Overlooked & Underseen: Murmur of the Heart (1971)
There comes a time in a boy’s life when, I suppose, they become attracted to their mothers. I don’t know, I’m not a guy but that’s what is going on with Louis Malle’s 1971 feature Murmur of the Heart. It tells the tale of Laurent Chevalier (Benoît Ferreux), a 14 year old boy who experiences some major milestones in his young life.
The film takes place in 1954. Laurent is highly intelligent (the top of his class) and he loves jazz. He likes to get up to mischief as much as the next kid, like smoking and stealing the latest Dizzie Gillespie album. Not, however, as much mischief as his two older brothers (Fabien Ferreux and Marc Winocourt) like to get into. They are “high school” aged and terrorize Laurent every chance they get. Laurent’s father, Charles (Daniel Gélin), is a respected gynecologist and his Italian mother, Clara (Lea Massari), stays home to look after the boys. Their parents are polar opposites when it comes to affection for the children; their father withholds it, and the mother pours it on. She does seem to favor Laurent, however, as she is always hugging and kissing him. Their relationship is very close to say the least.
Laurent is moving towards adulthood whether he's ready for it or not. He is barely into his teens and yet, he begins to engage in adult behaviors mainly because of the influence of his brothers. Yes, of course, they are drinking but remember, this is France; they have wine with most meals. Laurent wants to be able to engage with his brothers on their level so he goes along with anything they propose. When their parents go to Paris for a medical conference, the brothers decide to throw a party. They allow Laurent to stay and he drinks too much. He tries to prove himself by picking up an older teen. He begins a heavy make out session with her and who knows where it would’ve gone had the family’s cook/housekeeper hadn’t intervened. Another time the brothers tell Laurent they are going to get him laid. They steal their father’s car and take Laurent to a club/brothel where they pay for him to lose his virginity. Laurent doesn’t resist his brothers’ whims, he just goes with the flow.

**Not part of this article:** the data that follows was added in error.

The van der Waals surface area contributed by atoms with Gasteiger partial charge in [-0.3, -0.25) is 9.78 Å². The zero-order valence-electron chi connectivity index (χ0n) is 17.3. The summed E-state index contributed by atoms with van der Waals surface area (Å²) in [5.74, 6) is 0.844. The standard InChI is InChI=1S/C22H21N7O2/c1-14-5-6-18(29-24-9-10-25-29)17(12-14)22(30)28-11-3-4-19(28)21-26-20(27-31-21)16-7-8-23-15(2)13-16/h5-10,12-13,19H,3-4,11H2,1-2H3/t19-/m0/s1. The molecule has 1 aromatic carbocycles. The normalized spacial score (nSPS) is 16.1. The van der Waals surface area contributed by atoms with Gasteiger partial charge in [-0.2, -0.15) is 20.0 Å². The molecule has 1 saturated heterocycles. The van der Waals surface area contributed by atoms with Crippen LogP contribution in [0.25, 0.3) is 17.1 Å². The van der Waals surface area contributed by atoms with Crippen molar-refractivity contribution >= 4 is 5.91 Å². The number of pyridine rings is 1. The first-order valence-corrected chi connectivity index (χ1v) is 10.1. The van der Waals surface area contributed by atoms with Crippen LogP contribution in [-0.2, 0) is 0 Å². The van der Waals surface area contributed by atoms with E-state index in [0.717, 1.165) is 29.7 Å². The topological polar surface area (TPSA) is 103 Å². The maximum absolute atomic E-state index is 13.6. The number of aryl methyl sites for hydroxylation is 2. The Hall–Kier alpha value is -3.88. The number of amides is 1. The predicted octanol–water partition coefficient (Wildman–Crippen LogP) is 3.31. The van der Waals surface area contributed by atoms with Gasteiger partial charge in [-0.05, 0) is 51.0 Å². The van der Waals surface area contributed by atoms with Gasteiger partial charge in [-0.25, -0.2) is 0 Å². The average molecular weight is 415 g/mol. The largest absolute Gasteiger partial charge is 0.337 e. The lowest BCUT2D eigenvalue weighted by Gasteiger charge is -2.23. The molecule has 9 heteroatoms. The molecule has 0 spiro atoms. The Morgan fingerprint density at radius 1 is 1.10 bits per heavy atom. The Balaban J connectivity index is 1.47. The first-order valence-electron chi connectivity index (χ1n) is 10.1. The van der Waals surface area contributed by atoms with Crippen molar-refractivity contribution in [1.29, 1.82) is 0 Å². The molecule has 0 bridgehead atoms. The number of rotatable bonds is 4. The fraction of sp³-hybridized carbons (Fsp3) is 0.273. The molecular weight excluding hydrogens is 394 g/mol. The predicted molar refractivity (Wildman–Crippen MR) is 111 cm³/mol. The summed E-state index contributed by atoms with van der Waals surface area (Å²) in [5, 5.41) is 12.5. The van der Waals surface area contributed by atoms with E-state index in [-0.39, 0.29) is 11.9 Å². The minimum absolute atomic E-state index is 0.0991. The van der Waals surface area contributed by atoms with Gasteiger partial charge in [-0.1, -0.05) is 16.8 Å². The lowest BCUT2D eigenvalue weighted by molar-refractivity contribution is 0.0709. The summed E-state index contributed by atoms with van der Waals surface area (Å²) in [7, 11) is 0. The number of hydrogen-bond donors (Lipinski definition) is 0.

While on a camping trip with his scout group, Laurent becomes ill and develops a heart murmur. The doctor recommends he be taken to a health spa that, evidently, is successful in helping the ailment. Laurent and his mother go off to this spa together while the rest of the family stays behind. It’s at this spa where the two become even closer. They spend nearly every moment together and, although the two enjoy each other’s company, they are staying in close quarters so they also get on each other’s nerves. Their relationship, at times, seems more like they are a couple instead of mother and son, and so Laurent gets jealous whenever someone pays any attention to his mother. Mrs. Chevalier had been carrying on an affair back home and Laurent is still mad at her for that. She has tried to encourage him to make friends while at the spa. He does befriend a girl but he seems only interested to trying to sleep with her. She is not having any of it.
Things come to a head when Mrs. Chevalier’s lover calls her at the spa and demands she see him. She invites him to her rooms when she thinks Laurent is going on a day trip with his friend. Laurent is angry at her and stays behind. He goes back to the room and lies on his bed listening to his mother have sex. Mrs. Chevalier notices him when she comes out of the bedroom. Her lover is none too pleased which makes her furious with Laurent. She decides she’d rather be with her lover than stay with her family, leaving Laurent at the spa by himself. She eventually returns and their reunion is unorthodox, to say the least.
This picture is very French. The themes and actions going on with the Chevalier family and, in particular, mother and son are handled in a way that just wouldn’t happen in an American film. They just wouldn’t. This film was critically acclaimed, for the most part, here in the US when it was released but I cannot imagine what mainstream audiences would think of this movie today, let alone back in 1971. Malle’s film depicts what life was like for him when he was young, as he said the film was autobiographical (at least most of it, anyway). It’s a film about the family dynamic, at heart. It just happens to treat the subject matter in such a way that might be foreign to many people.
It's a film that's very much worth your time, and if you're up for it, Murmur of the Heart is currently streaming on FilmStruck.